17:45-19:00 Session 2: The EU’s Role in Asia’s Evolving Regional Order
Chair: Dr Jing Men, InBev-Baillet Latour Professor of European Union - China Relations, College of Europe
Michael Reiterer, Senior Advisor, Asia and Pacific Department, European External Action Service (EEAS): “The EU’s Security Policies in East Asia”
Theresa Fallon, Senior Associate, European Institute for Asian Studies (EIAS): “Europe’s Responses to Strategic Uncertainty in East Asia and Transatlantic Relations”
In order to register for this event, please RSVP online by Wednesday, 26 November.
This event is jointly organised by the European Institute for Asian Studies, Madariaga-College of Europe Foundation and Clingendael Institute.
26 November 2014, Brussels, 13:00 - 14:30
With a greater number of casualties than the Afghanistan and Iraq campaigns combined, and very meagre results, the US is starting to reconsider the "War on Drugs", waged since the '70s. The paradox of the "repressive-only" approach - the tougher the government acts, the more profitable the drug trade becomes - is being increasingly exposed by the media, opinion leaders, and politicians. Does Europe have an approach, and is it any more effective than the American one? Should European policies on the matter be more coordinated in tackling the societal challenges which are the causes and consequences of drug use? What is the record of countries that have adopted a decriminalisation approach? Is the "War on Drugs" part of the US' global responsibility, and is it also likely to change as a result of power shift and American global disengagement?
A Citizen’s Controversy with Dana Spinant, Head of Unit for Anti-Drugs Policies at the European Commission, and Martin Jelsma, Coordinator of the Drugs and Democracy Programme of the Transnational Institute (TNI).
The debate was moderated by Marco Giuli, Research Fellow, Madariaga - College of Europe Foundation.
The debate was held in English.
A report is under preparation
20 November 2014, Madariaga-College of Europe Foundation, Brussels, 09:00 - 18:00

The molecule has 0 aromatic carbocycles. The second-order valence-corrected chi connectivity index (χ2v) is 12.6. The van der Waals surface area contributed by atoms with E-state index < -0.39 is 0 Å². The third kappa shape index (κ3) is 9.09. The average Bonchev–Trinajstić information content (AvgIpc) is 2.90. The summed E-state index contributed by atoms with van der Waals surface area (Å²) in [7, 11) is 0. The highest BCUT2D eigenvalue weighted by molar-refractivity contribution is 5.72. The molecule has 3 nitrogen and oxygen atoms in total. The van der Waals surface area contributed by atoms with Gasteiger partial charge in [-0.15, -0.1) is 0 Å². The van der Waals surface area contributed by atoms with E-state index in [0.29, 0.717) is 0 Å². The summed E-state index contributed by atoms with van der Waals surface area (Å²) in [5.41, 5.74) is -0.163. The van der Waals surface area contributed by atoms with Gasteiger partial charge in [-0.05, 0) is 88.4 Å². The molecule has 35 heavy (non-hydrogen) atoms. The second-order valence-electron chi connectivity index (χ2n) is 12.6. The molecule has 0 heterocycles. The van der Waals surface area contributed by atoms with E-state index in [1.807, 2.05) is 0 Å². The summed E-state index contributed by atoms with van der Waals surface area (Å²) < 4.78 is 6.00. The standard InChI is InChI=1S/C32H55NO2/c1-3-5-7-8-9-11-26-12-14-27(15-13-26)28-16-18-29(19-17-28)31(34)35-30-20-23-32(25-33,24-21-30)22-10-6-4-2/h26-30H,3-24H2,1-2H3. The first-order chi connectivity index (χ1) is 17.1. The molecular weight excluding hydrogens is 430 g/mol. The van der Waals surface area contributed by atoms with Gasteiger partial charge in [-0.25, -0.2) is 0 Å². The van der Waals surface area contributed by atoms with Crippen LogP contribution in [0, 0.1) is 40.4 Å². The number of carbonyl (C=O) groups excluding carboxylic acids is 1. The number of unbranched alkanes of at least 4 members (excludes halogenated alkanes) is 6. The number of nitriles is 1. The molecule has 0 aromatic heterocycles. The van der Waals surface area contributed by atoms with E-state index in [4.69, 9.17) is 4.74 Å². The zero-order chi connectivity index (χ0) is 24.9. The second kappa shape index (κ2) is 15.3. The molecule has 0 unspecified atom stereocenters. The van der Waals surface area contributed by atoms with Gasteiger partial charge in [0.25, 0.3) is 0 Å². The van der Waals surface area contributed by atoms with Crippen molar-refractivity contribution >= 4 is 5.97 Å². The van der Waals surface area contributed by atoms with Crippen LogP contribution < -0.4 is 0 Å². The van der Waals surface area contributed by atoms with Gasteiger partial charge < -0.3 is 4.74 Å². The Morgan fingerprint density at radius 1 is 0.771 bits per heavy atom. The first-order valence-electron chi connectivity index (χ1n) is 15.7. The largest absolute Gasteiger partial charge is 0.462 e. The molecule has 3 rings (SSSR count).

China is expected to account for about 20 percent of global luxury sales in 2015, and in less than a decade, more than three-fourths of China’s urban households will approach middle-class status on a purchasing-power-parity basis. Over the last three decades of economic reforms and opening, collectivism and egalitarianism have slowly given way to a stress on individuals both at ideological and broader social levels. The dynamics of the relationship between the state and markets have been shaping specific patterns of desires and consumption in post-Mao China. The Chinese way of life is changing rapidly but significant economic and demographic differences across China persist.
Consumer empowerment and activism are on the rise, e-commerce and social media platforms play an increasingly crucial role, while president Xi Jinping has launched “luxury and anti-extravagance” campaigns as part of the fight against corruption. Many of the following trends are typical of rapidly industrialising countries: rising incomes, urban living, better education, postponed life stages, and greater mobility. However, other factors, such as the one child policy and marked economic imbalances between regions, make China a case for itself.
How are class and social stratification related to consumption practices and patterns? Which are the economic, societal, and demographic changes that are shaping Chinese consumer profiles and spending habits?
It is indeed key that European companies, and all actors concerned, understand the challenges ahead, in order to be able to seize the opportunities offered by China’s demographic and socio-economic transition.
The workshop program presented a mix of plenary and interactive sessions with experts from different backgrounds (academic, industry) who shared their views and knowledge on the evolution of consumption practices in China. The workshop offered a comprehensive sociological and market oriented analysis of recent and future developments of Chinese consumers habits.
This workshop has been organised by the Madariaga-College of Europe Foundation, the Confucius Institute at the University of Liège, Interface Entreprises-Université de Liège and Awex.
The event was held in English.